Once again the scriptures call upon us to lean on the Word of God, expect to be given the testimony that will be needed in times of trial, and trust that we will have wisdom at the crucial moment.
Lean. Expect. Trust.
When the future appears especially unknowable, it is difficult to keep a grip on this promise. We have such a time today not only in our nation – given the elections for president, Congress, state houses, and councils of commissioners – but also internationally. Other nations watch what happens in the most powerful country because the United States has not only the most armaments but an economy that is relied-upon.
Here, Malachi’s prophetic voice gives hope to those who feel ignored, and Luke’s Jesus puts into perspective the things of this world.
This Sunday's reading climaxes in the persecutions Christians will endure before the Parousia. Like Paul, Luke wants us to know that, though natural and man-made catastrophes will occur, the end is not immediate. The church in the time before the end. . . has the mission to evangelize all the nations. When the LORD does come again. . . we have the prophet Malachi's assurance that the righteous will not burn like stubble but will bask in the LORD's healing rays. – Joseph McHugh
The longer reading in the BCP [Malachi 3:13–4:2a,5-6] incorporates [today’s text]. Chapter 3, verses 13 to 18, present the just as complaining to God about the wicked. There is a timeless quality to their complaint: “It is vain to serve God. What do we profit by keeping his command or by going about as mourners before the LORD of hosts? Now we count the arrogant happy; evildoers not only prosper, but when they put God to the test they escape” (NRSV).
We could raise the same complaint to God in our own day. Does not the material prosperity of those who benefit through illegal or unethical practices still irritate us? “Where is justice?” we might ask. Why follow God's way?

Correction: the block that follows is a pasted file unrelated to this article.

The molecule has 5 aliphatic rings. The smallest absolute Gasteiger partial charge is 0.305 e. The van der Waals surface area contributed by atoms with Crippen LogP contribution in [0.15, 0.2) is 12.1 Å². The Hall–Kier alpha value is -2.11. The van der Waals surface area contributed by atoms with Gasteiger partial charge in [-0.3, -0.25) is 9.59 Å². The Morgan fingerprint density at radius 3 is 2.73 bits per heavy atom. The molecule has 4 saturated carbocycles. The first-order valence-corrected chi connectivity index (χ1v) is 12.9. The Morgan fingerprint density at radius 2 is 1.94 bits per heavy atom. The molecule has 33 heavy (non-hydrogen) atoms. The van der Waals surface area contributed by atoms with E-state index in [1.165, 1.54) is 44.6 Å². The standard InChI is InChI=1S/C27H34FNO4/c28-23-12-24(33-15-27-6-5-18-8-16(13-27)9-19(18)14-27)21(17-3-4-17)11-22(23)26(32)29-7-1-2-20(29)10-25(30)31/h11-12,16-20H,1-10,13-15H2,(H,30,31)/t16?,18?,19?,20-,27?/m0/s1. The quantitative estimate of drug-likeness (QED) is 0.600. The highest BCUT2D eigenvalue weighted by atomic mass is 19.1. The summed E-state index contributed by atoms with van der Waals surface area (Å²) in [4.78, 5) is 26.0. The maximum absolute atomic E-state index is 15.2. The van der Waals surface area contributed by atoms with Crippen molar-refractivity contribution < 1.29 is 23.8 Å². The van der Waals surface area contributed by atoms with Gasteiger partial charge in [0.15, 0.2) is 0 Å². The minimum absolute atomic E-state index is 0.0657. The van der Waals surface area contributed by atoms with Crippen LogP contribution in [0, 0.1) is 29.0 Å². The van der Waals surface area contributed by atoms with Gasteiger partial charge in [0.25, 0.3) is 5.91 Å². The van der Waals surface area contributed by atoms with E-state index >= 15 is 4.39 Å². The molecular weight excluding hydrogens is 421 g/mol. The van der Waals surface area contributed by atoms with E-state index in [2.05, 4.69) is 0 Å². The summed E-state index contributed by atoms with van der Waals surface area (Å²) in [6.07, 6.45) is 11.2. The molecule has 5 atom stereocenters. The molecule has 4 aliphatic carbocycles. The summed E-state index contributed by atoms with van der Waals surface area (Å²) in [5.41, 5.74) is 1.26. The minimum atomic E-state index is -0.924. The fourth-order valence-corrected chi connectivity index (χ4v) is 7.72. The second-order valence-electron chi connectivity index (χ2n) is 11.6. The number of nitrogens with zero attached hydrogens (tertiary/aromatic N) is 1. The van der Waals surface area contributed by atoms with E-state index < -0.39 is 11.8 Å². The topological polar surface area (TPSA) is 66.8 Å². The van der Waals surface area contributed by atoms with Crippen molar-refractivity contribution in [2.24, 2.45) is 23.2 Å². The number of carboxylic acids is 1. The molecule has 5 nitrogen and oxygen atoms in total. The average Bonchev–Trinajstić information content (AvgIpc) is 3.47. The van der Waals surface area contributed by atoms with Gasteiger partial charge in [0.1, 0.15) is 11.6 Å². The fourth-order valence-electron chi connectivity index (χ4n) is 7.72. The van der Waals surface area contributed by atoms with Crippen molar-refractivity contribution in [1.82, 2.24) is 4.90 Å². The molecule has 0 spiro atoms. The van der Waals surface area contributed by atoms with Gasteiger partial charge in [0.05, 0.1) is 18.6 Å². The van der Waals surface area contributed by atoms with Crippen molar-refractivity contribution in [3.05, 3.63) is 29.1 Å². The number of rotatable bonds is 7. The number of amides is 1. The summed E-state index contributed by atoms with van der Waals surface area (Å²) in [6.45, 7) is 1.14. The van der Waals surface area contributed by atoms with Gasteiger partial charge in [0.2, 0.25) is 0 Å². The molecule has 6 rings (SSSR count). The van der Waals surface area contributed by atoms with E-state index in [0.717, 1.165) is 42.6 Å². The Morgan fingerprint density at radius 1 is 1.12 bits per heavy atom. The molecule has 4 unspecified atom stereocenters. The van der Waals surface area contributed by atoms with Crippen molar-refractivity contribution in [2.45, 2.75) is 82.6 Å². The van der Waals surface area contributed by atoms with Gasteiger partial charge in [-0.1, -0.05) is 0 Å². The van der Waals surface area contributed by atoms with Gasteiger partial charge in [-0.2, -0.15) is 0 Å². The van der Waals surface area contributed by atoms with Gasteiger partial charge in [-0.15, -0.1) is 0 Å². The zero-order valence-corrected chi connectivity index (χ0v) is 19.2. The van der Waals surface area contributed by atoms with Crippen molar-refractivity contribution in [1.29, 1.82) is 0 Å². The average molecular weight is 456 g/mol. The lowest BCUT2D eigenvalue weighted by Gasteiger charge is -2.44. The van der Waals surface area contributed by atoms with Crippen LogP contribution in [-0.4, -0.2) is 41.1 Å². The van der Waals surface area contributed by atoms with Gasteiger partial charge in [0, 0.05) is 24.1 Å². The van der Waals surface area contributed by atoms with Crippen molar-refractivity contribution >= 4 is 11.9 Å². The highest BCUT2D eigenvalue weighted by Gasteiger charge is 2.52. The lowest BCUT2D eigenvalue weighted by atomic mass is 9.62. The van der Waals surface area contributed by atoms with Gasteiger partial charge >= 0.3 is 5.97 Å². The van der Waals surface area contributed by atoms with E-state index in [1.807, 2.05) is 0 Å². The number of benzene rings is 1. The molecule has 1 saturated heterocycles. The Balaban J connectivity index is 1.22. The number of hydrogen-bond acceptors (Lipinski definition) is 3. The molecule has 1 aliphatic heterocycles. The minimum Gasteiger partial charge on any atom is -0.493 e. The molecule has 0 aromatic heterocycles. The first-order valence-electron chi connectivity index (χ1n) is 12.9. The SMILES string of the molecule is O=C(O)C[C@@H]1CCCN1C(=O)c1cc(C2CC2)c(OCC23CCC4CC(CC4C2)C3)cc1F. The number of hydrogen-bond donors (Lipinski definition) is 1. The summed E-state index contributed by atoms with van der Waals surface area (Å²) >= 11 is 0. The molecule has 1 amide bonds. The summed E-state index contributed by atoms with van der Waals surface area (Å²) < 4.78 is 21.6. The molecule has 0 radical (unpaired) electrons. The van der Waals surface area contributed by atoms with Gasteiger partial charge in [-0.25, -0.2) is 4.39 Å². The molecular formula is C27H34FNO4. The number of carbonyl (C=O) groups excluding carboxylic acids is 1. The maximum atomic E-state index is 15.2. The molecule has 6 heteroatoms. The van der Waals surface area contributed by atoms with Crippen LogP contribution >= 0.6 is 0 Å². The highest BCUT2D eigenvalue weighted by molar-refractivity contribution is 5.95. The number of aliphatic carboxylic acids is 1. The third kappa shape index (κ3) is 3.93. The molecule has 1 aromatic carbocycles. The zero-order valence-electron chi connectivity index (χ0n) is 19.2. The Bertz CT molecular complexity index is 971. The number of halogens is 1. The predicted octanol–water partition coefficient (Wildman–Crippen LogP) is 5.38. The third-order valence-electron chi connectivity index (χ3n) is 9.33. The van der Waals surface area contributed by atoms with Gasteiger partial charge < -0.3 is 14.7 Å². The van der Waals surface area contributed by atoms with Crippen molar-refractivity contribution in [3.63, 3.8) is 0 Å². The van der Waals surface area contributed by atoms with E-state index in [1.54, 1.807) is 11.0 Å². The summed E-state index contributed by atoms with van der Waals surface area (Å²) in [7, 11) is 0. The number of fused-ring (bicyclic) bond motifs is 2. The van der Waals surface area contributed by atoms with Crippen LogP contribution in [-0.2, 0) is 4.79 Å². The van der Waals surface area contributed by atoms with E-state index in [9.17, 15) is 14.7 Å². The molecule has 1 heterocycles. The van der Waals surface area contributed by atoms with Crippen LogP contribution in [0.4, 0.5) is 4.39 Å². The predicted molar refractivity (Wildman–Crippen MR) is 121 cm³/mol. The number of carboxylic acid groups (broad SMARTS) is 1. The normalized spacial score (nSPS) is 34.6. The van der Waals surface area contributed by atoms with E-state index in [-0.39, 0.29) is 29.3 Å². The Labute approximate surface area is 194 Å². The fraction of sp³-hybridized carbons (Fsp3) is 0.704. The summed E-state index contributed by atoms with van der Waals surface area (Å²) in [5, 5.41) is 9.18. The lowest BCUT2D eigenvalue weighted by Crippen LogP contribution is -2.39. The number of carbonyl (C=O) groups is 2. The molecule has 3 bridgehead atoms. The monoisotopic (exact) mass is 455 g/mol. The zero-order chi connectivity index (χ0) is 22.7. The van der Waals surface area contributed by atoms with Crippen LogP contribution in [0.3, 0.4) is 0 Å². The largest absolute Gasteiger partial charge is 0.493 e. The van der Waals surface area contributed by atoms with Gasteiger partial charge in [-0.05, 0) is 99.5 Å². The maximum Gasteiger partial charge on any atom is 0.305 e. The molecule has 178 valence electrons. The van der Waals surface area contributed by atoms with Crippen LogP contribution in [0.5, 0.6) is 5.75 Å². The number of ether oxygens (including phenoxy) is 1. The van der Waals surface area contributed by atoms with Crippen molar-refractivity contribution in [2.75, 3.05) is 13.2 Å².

God promises. . . that those who revere him will find justice, not today or tomorrow perhaps, but “on the day when I act” (4:3). Then the just shall be God's special possession, and the difference between the righteous and the wicked will be made clear. – Joseph McHugh
2 Thessalonians 3:6-13
This admittedly difficult-sounding command from Paul is addressed to “believers.” For that reason, it is not possible for the faithful to use it to avoid giving alms or helping those in need. The church in Thessalonia is being warned that the members have to work in order to eat.
It is crucial to say this (and maybe even make it a blatant part of the sermon) because “idlers” here refers to those in the church who are undisciplined and insubordinate. Because this language is found only here and in 1 Thess. 14-15, it is reasonable to assume the church in Thessalonia had some seriously troubled members.
Let us, today, focus on verse 13: “Brothers and sisters, do not be weary in doing what is right.”
And finally, let us also focus on what is most uplifting in times of trial. We have this story from the commentator in 2007 to give us an image of how to hang onto hope in times of distress.
Two Brits met in later middle life. . . [and] learned that they had both been mercenary soldiers. . . involved in the same civil war in Latin America. They had been on conflicting sides.
One . . . had been lying in ambush as a sniper. Suddenly he realized that an “enemy” solder was making his cautious way along a path in front of his ambush, and would be easy to kill. He took aim. As he was taking first pressure, he heard the target singing quietly under his breath. He could no longer fire. What he heard was a song that he had himself learned years before in his long-disowned Sunday School days.
The second man . . . had a similar memory. One night, when he had been sent on a lone patrol in a notoriously difficult part of the front, and was on a distant trail, where no help could be expected, he had been seized by a sudden terror, which, as a soldier, he told himself he must resist or ignore. And he found himself humming a tune that came swimming up from his unconscious—a tune that he finally recognized as a memory of his own long-abandoned Sunday School upbringing. . . What one man heard, and the other sang, included these words:
Other refuge have I none,/ Hangs my helpless soul on thee: Still support and comfort me!/All my trust on thee is stayed, All my help from thee I bring:/ Cover my defenseless head with the shadow of thy wing…
– David Tripp
Joseph McHugh is a freelance writer from New Jersey, and a former weekly newspaper columnist writing on lectionary readings whose writing includes a revision of Rev. Melvin L Farrell’s Getting to Know the Bible (ACTA Publications, 2003).
David Tripp, a United Methodist minister who served Salem United Methodist Church in Indiana, served in the British Methodist ministry for twenty-eight years and wrote on liturgics and related subjects.
Homily Service 40, no. 12 (2007): 46-57.